One of the continuing myths in the IT industry is that Gartner demands payment from vendors for placement on its research. This even came up in a comment – anonymously posted of course – on a blog post written by Gartner VP and Distinguished Analyst Tom Bittman (bio, blog, Twitter) called A Rant – My Integrity as an Analyst.
SageCircle knows this is not the case from personal experience, but also because we get collaborating evidence from our clients. Just last week we were on an inquiry with a client, a small software company, who was included on a Magic Quadrant in the Visionary square months before they even considered signing up for a Gartner contract. The reason for the inquiry with SageCircle? In the draft update of the Magic Quadrant their dot had moved to the left. Yikes. However, the reason for the less favorable position had nothing to do with their client status or the size of their contract. Rather it was because they had not noticed that the lead author on the Magic Quadrant had changed. Once we figured this out, they understood that their problem was that they had never briefed the new analyst.
We also know of large vendors who have spent hundreds of thousands of dollars with Gartner year in and year out only never to get onto a Magic Quadrant on which they wanted to be included.
However, in the past it has also been true that some unscrupulous Gartner sales representatives have played the research placement card when they desperately needed to close a contract or risked being fired. That said, vendors need to know that Gartner would deal harshly with any sales representative that crossed the line.
- AR should educate executives and other stakeholders about the pay-to-play myth concerning Gartner
- Vendors should contact the Gartner Office of the Ombudsman if a Gartner sales representative implies pay-to-play
Bottom Line: It is in AR’s best interest to address myths that Gartner or any other large advisory firm requires vendors to have contracts in order to brief the analysts or to be included in research. If vendor executives buy into the myth they will think that they only have to write a check rather than spend the real “currency” for favorable inclusion in Gartner research – appropriate investment in best-in-class analyst relations and their own time to interact with the analysts on a regular basis.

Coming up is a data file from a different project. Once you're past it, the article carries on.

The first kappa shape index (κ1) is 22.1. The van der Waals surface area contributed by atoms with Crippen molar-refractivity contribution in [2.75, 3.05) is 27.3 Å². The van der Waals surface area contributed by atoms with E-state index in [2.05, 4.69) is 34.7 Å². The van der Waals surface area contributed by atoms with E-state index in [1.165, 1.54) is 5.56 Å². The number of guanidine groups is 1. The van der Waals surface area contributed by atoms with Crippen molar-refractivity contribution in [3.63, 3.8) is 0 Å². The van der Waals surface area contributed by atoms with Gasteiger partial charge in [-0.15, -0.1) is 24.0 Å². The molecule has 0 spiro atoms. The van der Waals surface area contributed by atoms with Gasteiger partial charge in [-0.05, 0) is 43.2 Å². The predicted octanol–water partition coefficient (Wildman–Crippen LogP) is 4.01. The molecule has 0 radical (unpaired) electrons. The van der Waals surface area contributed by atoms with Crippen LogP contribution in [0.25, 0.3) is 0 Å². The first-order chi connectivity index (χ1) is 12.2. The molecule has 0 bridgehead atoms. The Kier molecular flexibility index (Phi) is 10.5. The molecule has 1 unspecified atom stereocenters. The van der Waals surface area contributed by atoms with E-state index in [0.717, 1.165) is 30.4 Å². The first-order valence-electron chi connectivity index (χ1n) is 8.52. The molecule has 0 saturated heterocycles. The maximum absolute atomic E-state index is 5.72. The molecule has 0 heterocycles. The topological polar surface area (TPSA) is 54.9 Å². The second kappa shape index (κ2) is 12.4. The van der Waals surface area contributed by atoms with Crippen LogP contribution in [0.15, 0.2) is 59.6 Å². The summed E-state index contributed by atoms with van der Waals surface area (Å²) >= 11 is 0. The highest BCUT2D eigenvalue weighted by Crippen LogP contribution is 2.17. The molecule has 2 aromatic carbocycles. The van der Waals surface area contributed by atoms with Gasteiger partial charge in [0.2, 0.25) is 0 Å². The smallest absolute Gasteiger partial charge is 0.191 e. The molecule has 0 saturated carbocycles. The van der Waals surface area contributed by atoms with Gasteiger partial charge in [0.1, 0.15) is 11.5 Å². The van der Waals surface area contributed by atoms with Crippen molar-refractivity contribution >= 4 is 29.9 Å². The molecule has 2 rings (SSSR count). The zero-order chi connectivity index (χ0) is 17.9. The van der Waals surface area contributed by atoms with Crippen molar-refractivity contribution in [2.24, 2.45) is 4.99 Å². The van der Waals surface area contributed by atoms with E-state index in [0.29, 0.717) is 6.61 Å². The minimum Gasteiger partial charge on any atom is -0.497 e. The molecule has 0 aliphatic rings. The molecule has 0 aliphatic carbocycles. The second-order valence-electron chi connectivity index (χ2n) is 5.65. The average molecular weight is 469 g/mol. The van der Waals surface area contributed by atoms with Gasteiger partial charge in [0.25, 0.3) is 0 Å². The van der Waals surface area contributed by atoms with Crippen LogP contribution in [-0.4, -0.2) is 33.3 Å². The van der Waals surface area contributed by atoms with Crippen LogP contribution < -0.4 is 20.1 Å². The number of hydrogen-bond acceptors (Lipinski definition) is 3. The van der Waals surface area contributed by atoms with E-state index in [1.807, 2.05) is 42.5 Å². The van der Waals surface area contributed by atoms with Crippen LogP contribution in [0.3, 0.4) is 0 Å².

Question: AR – Do you hear any variations of this myth from your executives and other colleagues?
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Good summary. Personally I’ve given up trying to convince third parties that our research is impartial. In part it’s because several other analyst firms CAN be bought that there is an expectation that all firms are at it. I do though have some advice for your AR professional readers regarding buying influence.
If you really want to spend quality time with an MQ author understanding how your company can improve in an MQ, don’t organize SAS inside of 3 months before an update with the author. Here’s why.
Let’s imagine your company has performed well, and is due an upgrade. How can an impartial analyst upgrade the dot, in the knowledge that the perception by your colleagues will be they can pay to improve?
Are you risking your position by trying to buy influence?
[…] Gartner and Forrester require vendors to pay in order to be included on research in posts such as You don’t have to be a Gartner client to get a good “dot” on the Magic Quadrant and Analyst integrity issues – the urban legend that won’t die. In addition, Gartner VP and […]
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